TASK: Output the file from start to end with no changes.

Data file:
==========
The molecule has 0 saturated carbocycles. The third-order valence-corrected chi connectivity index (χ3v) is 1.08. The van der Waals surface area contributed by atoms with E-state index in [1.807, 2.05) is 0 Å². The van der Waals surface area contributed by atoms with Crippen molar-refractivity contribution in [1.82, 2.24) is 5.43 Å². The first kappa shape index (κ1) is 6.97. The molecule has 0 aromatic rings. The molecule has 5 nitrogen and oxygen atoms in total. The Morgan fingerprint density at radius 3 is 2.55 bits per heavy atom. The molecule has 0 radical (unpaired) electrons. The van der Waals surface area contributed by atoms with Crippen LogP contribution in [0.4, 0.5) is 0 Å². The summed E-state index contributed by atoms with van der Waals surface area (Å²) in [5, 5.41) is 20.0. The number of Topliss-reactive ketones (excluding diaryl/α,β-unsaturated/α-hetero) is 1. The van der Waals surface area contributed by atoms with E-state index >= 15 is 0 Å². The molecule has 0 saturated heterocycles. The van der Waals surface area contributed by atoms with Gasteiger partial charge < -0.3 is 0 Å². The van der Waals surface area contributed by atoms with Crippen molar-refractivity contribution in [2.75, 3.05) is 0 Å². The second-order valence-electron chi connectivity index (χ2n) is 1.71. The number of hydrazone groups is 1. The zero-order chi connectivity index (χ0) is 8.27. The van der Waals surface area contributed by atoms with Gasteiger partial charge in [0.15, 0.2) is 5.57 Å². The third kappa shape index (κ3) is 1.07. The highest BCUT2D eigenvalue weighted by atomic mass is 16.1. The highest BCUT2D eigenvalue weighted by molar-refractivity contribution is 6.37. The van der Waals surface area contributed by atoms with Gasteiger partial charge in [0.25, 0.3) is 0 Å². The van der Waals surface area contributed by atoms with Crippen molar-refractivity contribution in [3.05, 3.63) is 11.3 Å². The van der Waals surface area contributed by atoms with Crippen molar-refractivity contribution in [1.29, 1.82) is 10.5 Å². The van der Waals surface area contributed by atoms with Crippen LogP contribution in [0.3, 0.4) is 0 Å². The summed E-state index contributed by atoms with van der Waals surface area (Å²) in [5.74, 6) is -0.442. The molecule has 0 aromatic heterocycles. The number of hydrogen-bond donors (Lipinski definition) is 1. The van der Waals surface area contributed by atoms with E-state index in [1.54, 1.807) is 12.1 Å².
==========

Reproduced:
The molecule has 0 saturated carbocycles. The third-order valence-corrected chi connectivity index (χ3v) is 1.08. The van der Waals surface area contributed by atoms with E-state index in [1.807, 2.05) is 0 Å². The van der Waals surface area contributed by atoms with Crippen molar-refractivity contribution in [1.82, 2.24) is 5.43 Å². The first kappa shape index (κ1) is 6.97. The molecule has 0 aromatic rings. The molecule has 5 nitrogen and oxygen atoms in total. The Morgan fingerprint density at radius 3 is 2.55 bits per heavy atom. The molecule has 0 radical (unpaired) electrons. The van der Waals surface area contributed by atoms with Crippen LogP contribution in [0.4, 0.5) is 0 Å². The summed E-state index contributed by atoms with van der Waals surface area (Å²) in [5, 5.41) is 20.0. The number of Topliss-reactive ketones (excluding diaryl/α,β-unsaturated/α-hetero) is 1. The van der Waals surface area contributed by atoms with E-state index >= 15 is 0 Å². The molecule has 0 saturated heterocycles. The van der Waals surface area contributed by atoms with Gasteiger partial charge < -0.3 is 0 Å². The van der Waals surface area contributed by atoms with Crippen molar-refractivity contribution in [2.75, 3.05) is 0 Å². The second-order valence-electron chi connectivity index (χ2n) is 1.71. The number of hydrazone groups is 1. The zero-order chi connectivity index (χ0) is 8.27. The van der Waals surface area contributed by atoms with Gasteiger partial charge in [0.15, 0.2) is 5.57 Å². The third kappa shape index (κ3) is 1.07. The highest BCUT2D eigenvalue weighted by atomic mass is 16.1. The highest BCUT2D eigenvalue weighted by molar-refractivity contribution is 6.37. The van der Waals surface area contributed by atoms with Gasteiger partial charge in [0.25, 0.3) is 0 Å². The van der Waals surface area contributed by atoms with Crippen molar-refractivity contribution in [3.05, 3.63) is 11.3 Å². The van der Waals surface area contributed by atoms with Crippen molar-refractivity contribution in [1.29, 1.82) is 10.5 Å². The van der Waals surface area contributed by atoms with Crippen LogP contribution in [0.3, 0.4) is 0 Å². The summed E-state index contributed by atoms with van der Waals surface area (Å²) in [5.74, 6) is -0.442. The molecule has 0 aromatic heterocycles. The number of hydrogen-bond donors (Lipinski definition) is 1. The van der Waals surface area contributed by atoms with E-state index in [1.54, 1.807) is 12.1 Å².